The Iowa Youth Institute hosted by the World Food Prize Foundation is usually a time for high school students around Iowa to meet and talk about something they’re passionate about: fighting world food insecurity. Due to COVID-19, the Institute had to turn its big event on April 27 into a virtual event.
Three students from Osage High School participated. Led by their science teacher Eric Dralle, Gweneth Voaklander, Emily Maliszewski, and Abbi Rodemaker wrote papers focusing on different subjects surrounding global food insecurity. The girls then presented their papers in small groups over Zoom during the Iowa Youth Institute.
Maslizewski’s paper was titled "Sudan: Stopping Soil Erosion."
“We just kind of had to pick a topic in a country and research solutions for that project and just kind of try to figure out ways that would actually be realistic and affordable and ways that would fit in with the culture there,” says Maliszewski. “I found that using geotextiles would be the best solution because they’ve been used since Ancient Egyptian times with old plant fibers. It would be really cheap and easy to incorporate in the way they farm already.”
The students would’ve gone to Ames for the Institute and presented their projects to other students. The virtual roundtables that happened instead had eight students in each group and an adult expert on the topic.
Rodemaker says she was nervous about how the virtual presentations would go, but she said they ended up going better than she expected.
“I didn’t know how it was going to work,” says Rodemaker. “I did have my own few technical difficulties, but overall it was a really good experience. I feel like it went smoothly, especially for the first time (of doing the event virtually). I don’t think it could’ve gone any smoother; there’s always a few bumps in the road.”
Rodemaker’s paper was titled "Food Scarcity in Timor-Leste." Timor-Leste is a small Southeast Asian country.
“My solution was a model farm, which included composting, rainwater harvesting, and terrace farming on a small scale so that way the people of the country wouldn’t have to adopt the solution right away, but instead could observe it and see how it works,” says Rodemaker.
Voaklander’s paper was on the Cassava Mosaic virus in Kenya. She says the Cassava plant is a hearty plant that people in Kenya rely on as a food source. The plant is very hearty and easy to grow, making it a great food source, but when the virus attacks the plant, it destroys some of the root, meaning that there isn’t as much for people to eat.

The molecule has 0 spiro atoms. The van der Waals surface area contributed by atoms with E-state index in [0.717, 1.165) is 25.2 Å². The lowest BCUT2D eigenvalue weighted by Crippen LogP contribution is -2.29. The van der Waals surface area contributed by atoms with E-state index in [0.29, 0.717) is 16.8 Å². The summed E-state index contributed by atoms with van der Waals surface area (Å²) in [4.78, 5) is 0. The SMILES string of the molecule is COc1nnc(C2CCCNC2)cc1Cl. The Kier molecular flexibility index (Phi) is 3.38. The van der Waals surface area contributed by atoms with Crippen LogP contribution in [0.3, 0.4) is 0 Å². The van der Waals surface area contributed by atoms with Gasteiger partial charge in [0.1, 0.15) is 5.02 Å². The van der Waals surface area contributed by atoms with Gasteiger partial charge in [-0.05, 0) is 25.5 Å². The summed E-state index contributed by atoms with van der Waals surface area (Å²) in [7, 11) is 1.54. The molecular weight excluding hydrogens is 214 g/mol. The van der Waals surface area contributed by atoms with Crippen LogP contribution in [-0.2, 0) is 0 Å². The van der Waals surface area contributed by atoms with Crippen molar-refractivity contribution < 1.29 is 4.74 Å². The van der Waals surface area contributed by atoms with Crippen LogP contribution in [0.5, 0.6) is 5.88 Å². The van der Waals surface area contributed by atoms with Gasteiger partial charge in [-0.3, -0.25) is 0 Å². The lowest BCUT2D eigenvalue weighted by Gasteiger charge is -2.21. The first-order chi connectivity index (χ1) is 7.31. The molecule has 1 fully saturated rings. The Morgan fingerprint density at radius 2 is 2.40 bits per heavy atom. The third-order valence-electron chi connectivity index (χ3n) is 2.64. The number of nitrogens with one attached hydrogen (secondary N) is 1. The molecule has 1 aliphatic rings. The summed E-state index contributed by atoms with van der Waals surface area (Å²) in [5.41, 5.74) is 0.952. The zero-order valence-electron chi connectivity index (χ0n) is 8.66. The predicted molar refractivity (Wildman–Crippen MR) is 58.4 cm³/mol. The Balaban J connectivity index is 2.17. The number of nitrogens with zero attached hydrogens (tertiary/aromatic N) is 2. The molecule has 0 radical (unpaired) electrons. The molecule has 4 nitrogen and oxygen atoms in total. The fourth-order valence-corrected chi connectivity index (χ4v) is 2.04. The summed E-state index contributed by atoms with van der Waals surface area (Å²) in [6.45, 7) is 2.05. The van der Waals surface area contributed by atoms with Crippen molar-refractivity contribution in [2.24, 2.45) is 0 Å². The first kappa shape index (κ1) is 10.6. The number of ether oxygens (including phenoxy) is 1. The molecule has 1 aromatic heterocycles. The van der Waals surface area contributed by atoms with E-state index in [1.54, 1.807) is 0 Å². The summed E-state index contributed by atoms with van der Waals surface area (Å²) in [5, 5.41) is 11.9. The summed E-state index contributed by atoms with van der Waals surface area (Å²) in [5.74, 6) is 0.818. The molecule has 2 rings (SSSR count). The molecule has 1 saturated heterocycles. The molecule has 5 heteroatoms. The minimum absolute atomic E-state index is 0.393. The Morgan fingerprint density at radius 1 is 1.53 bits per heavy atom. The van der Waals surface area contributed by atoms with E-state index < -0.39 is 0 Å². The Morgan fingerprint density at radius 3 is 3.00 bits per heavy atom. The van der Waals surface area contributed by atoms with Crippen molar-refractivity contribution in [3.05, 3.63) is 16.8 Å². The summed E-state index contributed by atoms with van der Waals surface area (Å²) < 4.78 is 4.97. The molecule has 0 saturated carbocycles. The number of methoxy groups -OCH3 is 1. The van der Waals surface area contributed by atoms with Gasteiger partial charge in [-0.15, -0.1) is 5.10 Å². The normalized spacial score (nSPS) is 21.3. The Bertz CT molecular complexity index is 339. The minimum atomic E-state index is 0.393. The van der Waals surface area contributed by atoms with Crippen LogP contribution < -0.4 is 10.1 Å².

Voaklander said her solution was to promote better agricultural practices. In her paper, she recommends the Kenyan people take on more hygienic practices when it comes to crop harvesting. She also says they should try to avoid taking from infected plants because that’s how the virus spreads.
She said the virtual event was a great opportunity for her to learn about other students in Iowa and their experiences. She highly recommended the World Food Project to any students who are interested in agriculture.
“It’s a good opportunity for people who are interested in Ag and sustainability and making sure that people are being fed worldwide,” says Voaklander.
After the roundtable discussions in the morning, the students would have normally gotten the chance to meet with faculty from Iowa State University’s College of Agricultural and Life Sciences and participate in hands-on labs and discussions about food insecurity. The students learn about the underlying issues that lead to food insecurity.
Kelsey Tyrrell, the Institute’s director of Youth Leadership Development, says the afternoon work usually gives the students the opportunity to see how they could make a difference when it comes to global food insecurity and shows potential career paths they could take.
The virtual Institute made the afternoon a bit more limited. Students got to choose from a selection of eight different topics, and then met an expert on their topic through Zoom. Tyrrell mentioned that one advantage of this was the fact that the discussions weren’t geographically limited. An expert from Washington, D.C., was able to log on and talk to the students about the Food and Agricultural Organization of the United Nations.
In late June, 200 delegates from 30 U.S. states and territories and 10 different countries will be chosen to participate in the World Food Prize Laureate Award Ceremony, which will take place in October in Des Moines.
Every student who participated in the Iowa Youth Institute is eligible to be invited to the award ceremony. Students are given scores based on their written research paper and the presentations they gave at the Institute. The scores are used to determine which students are the most passionate about the issue of food insecurity.
All three Osage students are eligible and are waiting to see if they will get to present their papers again at the ceremony.
“We really want to make sure that every student in Iowa has that opportunity to share their ideas and have a seat at the table when it comes to big decisions in our food system,” says Tyrrell.
Molly Adamson covers Mitchell County for the Mitchell County Press News. You can reach her at firstname.lastname@example.org or by phone at 515-508-1134. Follow Molly on Twitter at @OsageEditor.
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